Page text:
Anti-virus scam aimed at unwary users
A Trojan called 'MonaRonaDona' is being used to sell fake anti-virus software, security company Kaspersky has warned.
Unlike most viruses and Trojans which try to go about their evil task as invisibly as possible, the MonaDonaRona Trojan displays a broadly visibly message in front of the victim, said Kaspersky Lab researcher Roel Schouwenberg.
Claiming to be part of a human rights protest, the message says: "Welcome to MonaRonaDona. I am a Virus & I am here to wreck your PC. If you observe strange behaviour with your PC, like program Windows disappearing, etc., it's me who's doing this."
But Schouwenberg said that MonaRonaDona was attempting to panic victims into a starting a web search. He said that they would soon discover stories and commentary on the supposed virus - all of them bogus - instructing victims to use fake anti-virus tools - the prominent one being called Unigray for about $39.00 (£20).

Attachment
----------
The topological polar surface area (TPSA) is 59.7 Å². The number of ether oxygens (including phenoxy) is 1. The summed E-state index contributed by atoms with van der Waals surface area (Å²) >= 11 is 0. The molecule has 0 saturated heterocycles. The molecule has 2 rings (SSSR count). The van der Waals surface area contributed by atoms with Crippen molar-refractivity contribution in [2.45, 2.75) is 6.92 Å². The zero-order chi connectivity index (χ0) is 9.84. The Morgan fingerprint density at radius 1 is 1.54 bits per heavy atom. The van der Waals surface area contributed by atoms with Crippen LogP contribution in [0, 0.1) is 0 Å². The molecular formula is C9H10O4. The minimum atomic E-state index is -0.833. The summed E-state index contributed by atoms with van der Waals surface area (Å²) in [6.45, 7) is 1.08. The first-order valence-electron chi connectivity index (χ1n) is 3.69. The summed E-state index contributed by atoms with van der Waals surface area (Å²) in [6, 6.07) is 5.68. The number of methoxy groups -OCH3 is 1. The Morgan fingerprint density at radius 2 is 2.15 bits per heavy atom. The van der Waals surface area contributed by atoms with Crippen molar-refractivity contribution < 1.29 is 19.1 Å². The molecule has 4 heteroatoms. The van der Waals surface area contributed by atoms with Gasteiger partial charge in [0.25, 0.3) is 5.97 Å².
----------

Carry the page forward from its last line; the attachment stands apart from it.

"There was a link at Digg and at YouTube promoting it," said Schouwenberg, Kaspersky Lab blog posting.
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While fake anti-virus software scams have cropped up in the past, the MonaRonaDona scam may be unusual in its reliance on social engineering to get victims to download software that removes the MonaRonaDona message but may itself be equally as dangerous.
As to how the MonaRonaDona Trojan manages to propagate, Kaspersky Lab sees a link with another piece of "fake" software called RegistryCleaner 2008.
"We're still researching this but it may be connected with this," says Schouwenberg, who calls the MonaRonaDona Trojan of the past week to be among the most elaborately orchestrated scams he's seen.
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